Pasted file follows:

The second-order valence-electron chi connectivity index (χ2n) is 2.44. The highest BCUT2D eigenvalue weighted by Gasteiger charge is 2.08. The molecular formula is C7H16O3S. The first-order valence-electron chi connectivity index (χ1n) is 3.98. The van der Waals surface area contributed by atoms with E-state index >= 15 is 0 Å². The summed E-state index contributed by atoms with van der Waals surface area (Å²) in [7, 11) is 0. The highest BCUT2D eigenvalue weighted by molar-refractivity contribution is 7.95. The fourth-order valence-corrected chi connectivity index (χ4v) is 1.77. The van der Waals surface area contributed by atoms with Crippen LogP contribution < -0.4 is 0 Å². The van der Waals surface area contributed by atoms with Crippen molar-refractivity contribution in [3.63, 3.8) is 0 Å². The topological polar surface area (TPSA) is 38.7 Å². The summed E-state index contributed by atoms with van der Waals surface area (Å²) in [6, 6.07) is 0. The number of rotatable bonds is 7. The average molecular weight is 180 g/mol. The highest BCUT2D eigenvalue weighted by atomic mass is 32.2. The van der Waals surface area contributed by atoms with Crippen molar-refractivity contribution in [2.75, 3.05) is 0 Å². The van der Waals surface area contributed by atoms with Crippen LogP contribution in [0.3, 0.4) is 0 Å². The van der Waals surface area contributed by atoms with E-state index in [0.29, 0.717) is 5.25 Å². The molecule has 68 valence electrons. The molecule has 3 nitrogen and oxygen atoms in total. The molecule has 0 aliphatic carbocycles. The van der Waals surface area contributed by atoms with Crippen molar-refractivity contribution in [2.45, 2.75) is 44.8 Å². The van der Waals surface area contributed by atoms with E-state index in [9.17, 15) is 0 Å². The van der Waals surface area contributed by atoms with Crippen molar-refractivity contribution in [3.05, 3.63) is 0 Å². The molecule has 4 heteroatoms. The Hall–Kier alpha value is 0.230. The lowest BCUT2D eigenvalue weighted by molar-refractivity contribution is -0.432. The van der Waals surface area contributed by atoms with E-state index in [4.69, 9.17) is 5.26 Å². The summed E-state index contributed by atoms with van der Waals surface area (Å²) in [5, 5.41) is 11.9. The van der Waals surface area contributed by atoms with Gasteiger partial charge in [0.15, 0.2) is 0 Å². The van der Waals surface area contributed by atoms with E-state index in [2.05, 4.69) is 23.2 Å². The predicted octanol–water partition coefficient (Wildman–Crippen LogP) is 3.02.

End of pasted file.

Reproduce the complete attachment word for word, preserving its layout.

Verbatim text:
The second-order valence-electron chi connectivity index (χ2n) is 2.44. The highest BCUT2D eigenvalue weighted by Gasteiger charge is 2.08. The molecular formula is C7H16O3S. The first-order valence-electron chi connectivity index (χ1n) is 3.98. The van der Waals surface area contributed by atoms with E-state index >= 15 is 0 Å². The summed E-state index contributed by atoms with van der Waals surface area (Å²) in [7, 11) is 0. The highest BCUT2D eigenvalue weighted by molar-refractivity contribution is 7.95. The fourth-order valence-corrected chi connectivity index (χ4v) is 1.77. The van der Waals surface area contributed by atoms with Crippen LogP contribution < -0.4 is 0 Å². The van der Waals surface area contributed by atoms with Crippen molar-refractivity contribution in [3.63, 3.8) is 0 Å². The topological polar surface area (TPSA) is 38.7 Å². The summed E-state index contributed by atoms with van der Waals surface area (Å²) in [6, 6.07) is 0. The number of rotatable bonds is 7. The average molecular weight is 180 g/mol. The highest BCUT2D eigenvalue weighted by atomic mass is 32.2. The van der Waals surface area contributed by atoms with Crippen molar-refractivity contribution in [2.75, 3.05) is 0 Å². The van der Waals surface area contributed by atoms with Crippen LogP contribution in [0.3, 0.4) is 0 Å². The van der Waals surface area contributed by atoms with E-state index in [0.29, 0.717) is 5.25 Å². The molecule has 68 valence electrons. The molecule has 3 nitrogen and oxygen atoms in total. The molecule has 0 aliphatic carbocycles. The van der Waals surface area contributed by atoms with Crippen molar-refractivity contribution in [2.45, 2.75) is 44.8 Å². The van der Waals surface area contributed by atoms with E-state index in [9.17, 15) is 0 Å². The van der Waals surface area contributed by atoms with Crippen molar-refractivity contribution in [3.05, 3.63) is 0 Å². The molecule has 4 heteroatoms. The Hall–Kier alpha value is 0.230. The lowest BCUT2D eigenvalue weighted by molar-refractivity contribution is -0.432. The van der Waals surface area contributed by atoms with E-state index in [4.69, 9.17) is 5.26 Å². The summed E-state index contributed by atoms with van der Waals surface area (Å²) in [5, 5.41) is 11.9. The van der Waals surface area contributed by atoms with Gasteiger partial charge in [0.15, 0.2) is 0 Å². The van der Waals surface area contributed by atoms with E-state index in [2.05, 4.69) is 23.2 Å². The predicted octanol–water partition coefficient (Wildman–Crippen LogP) is 3.02.